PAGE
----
The Trump administration forced states to bid eBay-style for masks and ventilators, according to an explosive new documentary

The Trump administration forced states to bid eBay-style for masks and ventilators, according to an explosive new documentary
Official poster for 'Totally Under Control,' a new documentary about the US government's response to the coronavirus pandemic.Courtesy of Neon
  • The Trump administration failed to address major mask and equipment shortages during the first few months of the pandemic.
  • States were forced to bid against each other for supplies in March and April, according to a new documentary about the government's coronavirus response.
  • New York Gov. Andrew Cuomo compared the bidding war to "being on eBay."
  • The documentary, "Totally Under Control," is now streaming on Hulu.

One of the most powerful moments in "Totally Under Control," a new documentary about the US government's coronavirus response, is Mike Bowen's testimony before Congress.

At a House hearing on May 14, Bowen, a Texas mask manufacturer, described how federal officials ignored his repeated warnings about mask shortages. The entire country was suffering the consequences, he said.

"I'm getting 500 to 1,000 emails a day," Bowen said. "I'm getting emails from moms, I'm getting emails from old people: 'Please, send me masks.'"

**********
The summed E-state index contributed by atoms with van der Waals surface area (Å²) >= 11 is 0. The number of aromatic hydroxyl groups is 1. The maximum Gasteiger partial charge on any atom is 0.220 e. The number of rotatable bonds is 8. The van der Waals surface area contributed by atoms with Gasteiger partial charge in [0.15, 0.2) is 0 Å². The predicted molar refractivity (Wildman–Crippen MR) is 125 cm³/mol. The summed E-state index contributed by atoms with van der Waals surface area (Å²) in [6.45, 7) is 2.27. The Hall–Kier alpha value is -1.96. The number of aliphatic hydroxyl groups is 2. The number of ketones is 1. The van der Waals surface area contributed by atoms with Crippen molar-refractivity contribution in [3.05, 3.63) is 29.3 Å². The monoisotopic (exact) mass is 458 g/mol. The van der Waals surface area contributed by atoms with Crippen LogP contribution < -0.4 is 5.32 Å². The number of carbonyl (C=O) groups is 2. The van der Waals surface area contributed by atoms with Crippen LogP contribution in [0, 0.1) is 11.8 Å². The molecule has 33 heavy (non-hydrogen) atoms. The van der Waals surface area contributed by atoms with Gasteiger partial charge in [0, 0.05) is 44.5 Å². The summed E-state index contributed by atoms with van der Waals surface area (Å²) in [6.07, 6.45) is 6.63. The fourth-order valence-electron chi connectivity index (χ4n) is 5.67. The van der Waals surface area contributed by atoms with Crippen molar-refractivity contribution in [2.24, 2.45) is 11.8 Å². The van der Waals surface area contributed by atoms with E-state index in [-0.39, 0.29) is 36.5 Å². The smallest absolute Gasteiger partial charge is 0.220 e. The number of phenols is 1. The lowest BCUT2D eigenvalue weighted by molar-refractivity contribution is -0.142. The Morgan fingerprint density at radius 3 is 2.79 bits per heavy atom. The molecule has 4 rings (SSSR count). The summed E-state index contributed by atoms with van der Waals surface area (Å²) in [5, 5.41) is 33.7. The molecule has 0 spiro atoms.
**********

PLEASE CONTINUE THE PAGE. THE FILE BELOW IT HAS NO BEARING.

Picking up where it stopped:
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Then he started to cry: "I can't help all these people," he said.

By then, nearly 100,000 Americans had died.

The Trump administration forced states to bid eBay-style for masks and ventilators, according to an explosive new documentary
Executive Vice President of Prestige Ameritech Mike Bowen testifies before the House Energy and Commerce Subcommittee on Health in Washington, DC, on May 14, 2020.Shawn Thew/AP
The documentary in which the testimony is included was made in secret over five months and began streaming Tuesday on Hulu. Directed by Alex Gibney, Ophelia Harutyunyan, and Suzanne Hillinger, the film comes from Jigsaw Productions, which finished putting it together on October 1, the day before President Trump announced he'd tested positive for COVID-19.
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Bowen, a veteran of the medical supply industry, knew that the US did not have enough N95 masks to manage a pandemic, according to the documentary. So he emailed the US Department of Health and Human Services on January 22 with a proposal: His company, Prestige Ameritech, could start producing an additional 1.7 million N95 masks a week.